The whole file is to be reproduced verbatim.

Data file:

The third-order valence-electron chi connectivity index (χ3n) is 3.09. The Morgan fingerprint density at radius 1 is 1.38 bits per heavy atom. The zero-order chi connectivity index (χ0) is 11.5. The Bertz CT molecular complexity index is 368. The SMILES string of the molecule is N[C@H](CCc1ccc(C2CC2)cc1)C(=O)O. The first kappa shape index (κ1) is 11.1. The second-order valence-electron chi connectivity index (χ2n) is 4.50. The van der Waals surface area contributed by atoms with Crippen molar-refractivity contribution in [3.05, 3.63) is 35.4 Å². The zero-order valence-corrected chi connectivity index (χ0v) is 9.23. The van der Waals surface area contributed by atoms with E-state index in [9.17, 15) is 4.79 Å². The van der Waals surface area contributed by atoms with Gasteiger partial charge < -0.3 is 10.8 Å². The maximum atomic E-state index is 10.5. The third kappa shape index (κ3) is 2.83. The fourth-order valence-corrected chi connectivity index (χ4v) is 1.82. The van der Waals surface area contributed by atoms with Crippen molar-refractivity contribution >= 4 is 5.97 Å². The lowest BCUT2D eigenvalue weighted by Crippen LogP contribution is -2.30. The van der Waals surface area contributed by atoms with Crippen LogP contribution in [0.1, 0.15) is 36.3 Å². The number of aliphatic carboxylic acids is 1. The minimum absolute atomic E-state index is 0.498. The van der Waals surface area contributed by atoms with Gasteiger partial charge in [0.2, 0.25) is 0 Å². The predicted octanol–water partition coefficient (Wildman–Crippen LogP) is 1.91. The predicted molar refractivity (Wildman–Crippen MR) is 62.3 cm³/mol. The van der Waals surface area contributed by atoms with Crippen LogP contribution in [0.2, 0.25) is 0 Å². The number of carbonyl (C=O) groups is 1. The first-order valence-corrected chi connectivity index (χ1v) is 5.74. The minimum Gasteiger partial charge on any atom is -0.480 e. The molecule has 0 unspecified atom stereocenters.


The third-order valence-electron chi connectivity index (χ3n) is 3.09. The Morgan fingerprint density at radius 1 is 1.38 bits per heavy atom. The zero-order chi connectivity index (χ0) is 11.5. The Bertz CT molecular complexity index is 368. The SMILES string of the molecule is N[C@H](CCc1ccc(C2CC2)cc1)C(=O)O. The first kappa shape index (κ1) is 11.1. The second-order valence-electron chi connectivity index (χ2n) is 4.50. The van der Waals surface area contributed by atoms with Crippen molar-refractivity contribution in [3.05, 3.63) is 35.4 Å². The zero-order valence-corrected chi connectivity index (χ0v) is 9.23. The van der Waals surface area contributed by atoms with E-state index in [9.17, 15) is 4.79 Å². The van der Waals surface area contributed by atoms with Gasteiger partial charge < -0.3 is 10.8 Å². The maximum atomic E-state index is 10.5. The third kappa shape index (κ3) is 2.83. The fourth-order valence-corrected chi connectivity index (χ4v) is 1.82. The van der Waals surface area contributed by atoms with Crippen molar-refractivity contribution >= 4 is 5.97 Å². The lowest BCUT2D eigenvalue weighted by Crippen LogP contribution is -2.30. The van der Waals surface area contributed by atoms with Crippen LogP contribution in [0.1, 0.15) is 36.3 Å². The number of aliphatic carboxylic acids is 1. The minimum absolute atomic E-state index is 0.498. The van der Waals surface area contributed by atoms with Gasteiger partial charge in [0.2, 0.25) is 0 Å². The predicted octanol–water partition coefficient (Wildman–Crippen LogP) is 1.91. The predicted molar refractivity (Wildman–Crippen MR) is 62.3 cm³/mol. The van der Waals surface area contributed by atoms with Crippen LogP contribution in [0.2, 0.25) is 0 Å². The number of carbonyl (C=O) groups is 1. The first-order valence-corrected chi connectivity index (χ1v) is 5.74. The minimum Gasteiger partial charge on any atom is -0.480 e. The molecule has 0 unspecified atom stereocenters.